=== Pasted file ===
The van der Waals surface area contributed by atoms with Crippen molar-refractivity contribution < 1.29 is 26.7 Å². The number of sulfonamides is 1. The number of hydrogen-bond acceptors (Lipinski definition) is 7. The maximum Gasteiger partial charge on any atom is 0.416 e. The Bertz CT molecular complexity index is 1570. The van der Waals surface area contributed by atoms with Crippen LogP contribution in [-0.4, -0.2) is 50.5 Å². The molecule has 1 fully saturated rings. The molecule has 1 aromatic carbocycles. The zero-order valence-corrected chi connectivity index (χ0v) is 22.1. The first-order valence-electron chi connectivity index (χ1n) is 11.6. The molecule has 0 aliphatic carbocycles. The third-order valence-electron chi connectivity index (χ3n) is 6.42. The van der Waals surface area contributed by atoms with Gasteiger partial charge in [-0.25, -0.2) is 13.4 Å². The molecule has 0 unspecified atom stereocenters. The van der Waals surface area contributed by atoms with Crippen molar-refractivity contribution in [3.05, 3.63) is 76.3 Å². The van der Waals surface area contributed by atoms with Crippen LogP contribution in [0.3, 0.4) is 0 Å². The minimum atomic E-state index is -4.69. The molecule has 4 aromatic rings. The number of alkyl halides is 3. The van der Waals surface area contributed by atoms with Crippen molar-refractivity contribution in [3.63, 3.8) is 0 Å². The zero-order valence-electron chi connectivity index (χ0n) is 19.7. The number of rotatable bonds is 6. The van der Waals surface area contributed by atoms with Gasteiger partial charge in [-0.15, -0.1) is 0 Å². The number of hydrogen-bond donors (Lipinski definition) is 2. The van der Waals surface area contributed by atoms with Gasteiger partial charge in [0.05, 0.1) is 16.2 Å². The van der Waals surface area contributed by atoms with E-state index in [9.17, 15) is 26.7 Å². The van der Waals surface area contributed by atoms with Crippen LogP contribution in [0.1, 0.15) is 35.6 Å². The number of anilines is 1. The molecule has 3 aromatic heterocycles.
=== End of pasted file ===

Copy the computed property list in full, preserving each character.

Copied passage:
The van der Waals surface area contributed by atoms with Crippen molar-refractivity contribution < 1.29 is 26.7 Å². The number of sulfonamides is 1. The number of hydrogen-bond acceptors (Lipinski definition) is 7. The maximum Gasteiger partial charge on any atom is 0.416 e. The Bertz CT molecular complexity index is 1570. The van der Waals surface area contributed by atoms with Crippen LogP contribution in [-0.4, -0.2) is 50.5 Å². The molecule has 1 fully saturated rings. The molecule has 1 aromatic carbocycles. The zero-order valence-corrected chi connectivity index (χ0v) is 22.1. The first-order valence-electron chi connectivity index (χ1n) is 11.6. The molecule has 0 aliphatic carbocycles. The third-order valence-electron chi connectivity index (χ3n) is 6.42. The van der Waals surface area contributed by atoms with Gasteiger partial charge in [-0.25, -0.2) is 13.4 Å². The molecule has 0 unspecified atom stereocenters. The van der Waals surface area contributed by atoms with Crippen molar-refractivity contribution in [3.05, 3.63) is 76.3 Å². The van der Waals surface area contributed by atoms with Crippen LogP contribution in [0.3, 0.4) is 0 Å². The minimum atomic E-state index is -4.69. The molecule has 4 aromatic rings. The number of alkyl halides is 3. The van der Waals surface area contributed by atoms with Crippen molar-refractivity contribution in [3.63, 3.8) is 0 Å². The zero-order valence-electron chi connectivity index (χ0n) is 19.7. The number of rotatable bonds is 6. The van der Waals surface area contributed by atoms with Gasteiger partial charge in [-0.15, -0.1) is 0 Å². The number of hydrogen-bond donors (Lipinski definition) is 2. The van der Waals surface area contributed by atoms with Gasteiger partial charge in [0.05, 0.1) is 16.2 Å². The van der Waals surface area contributed by atoms with E-state index in [9.17, 15) is 26.7 Å². The van der Waals surface area contributed by atoms with Crippen LogP contribution in [0.1, 0.15) is 35.6 Å². The number of anilines is 1. The molecule has 3 aromatic heterocycles.